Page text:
A universally accepted chronology for the entire ancient Near East remains to be established. On the basis of the Royal Canon of Ptolemy, a second-century A.D. astronomer, regnal dates can be determined with certainty in Babylonia only as far back as 747 B.C. (the accession of King Nabonassar). Through the use of excavated royal annals and chronicles, together with lists of annually appointed limmu-officials, the chronology of Assyria can be confidently extended back to 911 B.C. (the accession of King Adad-nirari II). The earliest certain link with Egypt is 664 B.C., the date of the Assyrian sack of the Egyptian capital at Thebes. Although it is often possible to locate earlier events quite precisely relative to each other, neither surviving contemporary documents nor scientific dating methods such as carbon 14, dendrochronology, thermoluminescence, and archaeoastronomy are able to provide the required accuracy to fix these events absolutely in time. The West Asian portion of the Timeline therefore employs the common practice of using, without prejudice, the so-called Middle Chronology, where events are dated relative to the reign of King Hammurabi of Babylon, which is defined as being ca. 1792–1750 B.C.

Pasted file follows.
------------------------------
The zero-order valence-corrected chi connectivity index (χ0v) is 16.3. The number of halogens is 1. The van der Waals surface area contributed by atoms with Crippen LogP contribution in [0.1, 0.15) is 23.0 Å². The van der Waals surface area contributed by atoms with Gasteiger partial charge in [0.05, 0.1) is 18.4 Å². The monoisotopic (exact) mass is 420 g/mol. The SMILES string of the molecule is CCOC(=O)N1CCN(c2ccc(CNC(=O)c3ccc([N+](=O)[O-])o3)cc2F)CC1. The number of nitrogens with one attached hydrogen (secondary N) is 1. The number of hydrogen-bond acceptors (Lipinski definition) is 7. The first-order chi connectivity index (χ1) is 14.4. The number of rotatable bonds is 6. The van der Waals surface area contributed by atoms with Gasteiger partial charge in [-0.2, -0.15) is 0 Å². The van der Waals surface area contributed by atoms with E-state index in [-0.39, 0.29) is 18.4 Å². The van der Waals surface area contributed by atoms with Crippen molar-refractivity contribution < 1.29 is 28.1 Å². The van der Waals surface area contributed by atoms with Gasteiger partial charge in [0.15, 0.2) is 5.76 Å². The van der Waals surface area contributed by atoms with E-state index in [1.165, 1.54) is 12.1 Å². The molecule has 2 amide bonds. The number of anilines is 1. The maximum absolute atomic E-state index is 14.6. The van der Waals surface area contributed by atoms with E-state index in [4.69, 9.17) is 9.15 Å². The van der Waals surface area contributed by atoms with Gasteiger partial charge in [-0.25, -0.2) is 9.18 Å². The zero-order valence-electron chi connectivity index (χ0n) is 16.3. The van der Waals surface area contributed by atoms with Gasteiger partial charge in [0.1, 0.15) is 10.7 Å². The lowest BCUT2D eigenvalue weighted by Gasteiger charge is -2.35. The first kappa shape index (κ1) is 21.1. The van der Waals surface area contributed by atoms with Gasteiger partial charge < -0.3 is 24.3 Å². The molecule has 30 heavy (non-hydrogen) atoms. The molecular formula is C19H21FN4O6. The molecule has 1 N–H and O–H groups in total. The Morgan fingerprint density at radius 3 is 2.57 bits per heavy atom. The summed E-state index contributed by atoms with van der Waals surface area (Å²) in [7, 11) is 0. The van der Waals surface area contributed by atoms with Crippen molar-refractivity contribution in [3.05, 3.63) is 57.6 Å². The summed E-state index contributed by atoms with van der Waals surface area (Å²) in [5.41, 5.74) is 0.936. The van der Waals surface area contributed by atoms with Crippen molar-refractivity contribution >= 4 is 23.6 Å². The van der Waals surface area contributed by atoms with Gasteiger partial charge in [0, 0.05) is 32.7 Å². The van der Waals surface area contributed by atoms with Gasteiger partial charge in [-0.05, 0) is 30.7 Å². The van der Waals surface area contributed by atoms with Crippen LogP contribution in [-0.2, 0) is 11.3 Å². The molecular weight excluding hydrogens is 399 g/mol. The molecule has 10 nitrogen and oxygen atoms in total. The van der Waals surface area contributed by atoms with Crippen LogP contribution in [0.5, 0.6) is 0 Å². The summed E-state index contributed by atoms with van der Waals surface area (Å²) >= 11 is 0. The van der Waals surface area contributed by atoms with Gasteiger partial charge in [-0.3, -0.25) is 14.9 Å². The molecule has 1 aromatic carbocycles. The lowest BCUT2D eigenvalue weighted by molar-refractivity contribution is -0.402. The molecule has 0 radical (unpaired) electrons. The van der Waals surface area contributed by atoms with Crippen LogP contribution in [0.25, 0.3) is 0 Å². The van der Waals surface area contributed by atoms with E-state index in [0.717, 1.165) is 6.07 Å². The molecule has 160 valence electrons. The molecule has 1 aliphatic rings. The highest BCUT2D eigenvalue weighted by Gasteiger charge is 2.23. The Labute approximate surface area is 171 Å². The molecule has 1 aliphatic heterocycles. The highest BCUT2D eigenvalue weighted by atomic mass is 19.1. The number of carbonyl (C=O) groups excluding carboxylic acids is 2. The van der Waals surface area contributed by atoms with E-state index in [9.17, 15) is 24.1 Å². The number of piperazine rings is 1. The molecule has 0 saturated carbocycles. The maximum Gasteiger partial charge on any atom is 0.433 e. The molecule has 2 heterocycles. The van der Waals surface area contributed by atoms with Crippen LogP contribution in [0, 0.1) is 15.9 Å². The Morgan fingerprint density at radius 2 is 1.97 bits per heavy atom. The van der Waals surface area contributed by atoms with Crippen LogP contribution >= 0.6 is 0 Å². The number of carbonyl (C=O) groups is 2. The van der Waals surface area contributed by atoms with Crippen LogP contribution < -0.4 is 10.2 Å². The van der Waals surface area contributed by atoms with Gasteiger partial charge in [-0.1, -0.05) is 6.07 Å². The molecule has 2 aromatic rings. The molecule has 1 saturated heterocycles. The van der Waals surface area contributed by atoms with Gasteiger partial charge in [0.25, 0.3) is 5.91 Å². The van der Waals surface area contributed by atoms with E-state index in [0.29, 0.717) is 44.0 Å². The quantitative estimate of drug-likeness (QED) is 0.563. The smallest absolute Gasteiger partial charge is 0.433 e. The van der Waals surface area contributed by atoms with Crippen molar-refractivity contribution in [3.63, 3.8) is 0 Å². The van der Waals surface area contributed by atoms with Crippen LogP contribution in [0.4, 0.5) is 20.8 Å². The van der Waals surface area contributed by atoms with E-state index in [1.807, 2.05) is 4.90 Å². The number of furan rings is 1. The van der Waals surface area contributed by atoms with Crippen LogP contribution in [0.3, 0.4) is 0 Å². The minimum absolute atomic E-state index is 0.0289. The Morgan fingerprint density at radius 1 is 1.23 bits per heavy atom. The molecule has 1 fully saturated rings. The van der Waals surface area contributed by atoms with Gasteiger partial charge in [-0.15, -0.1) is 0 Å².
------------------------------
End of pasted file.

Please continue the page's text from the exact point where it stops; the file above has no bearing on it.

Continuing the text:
Beginning in the eighth millennium B.C., agricultural communities form in western Iran. It is not clear if these represent an indigenous development or are the result of outside influences. By the end of the fifth millennium B.C., several settlements had grown considerably. The site of Susa is founded at this time with its political and artistic affiliation alternating between the nearby lowland cities of southern Mesopotamia and the highland civilizations of Iran. During the third millennium B.C., an Elamite kingdom emerges centered on the cities of Susa and Anshan, the latter in the Zagros Mountains.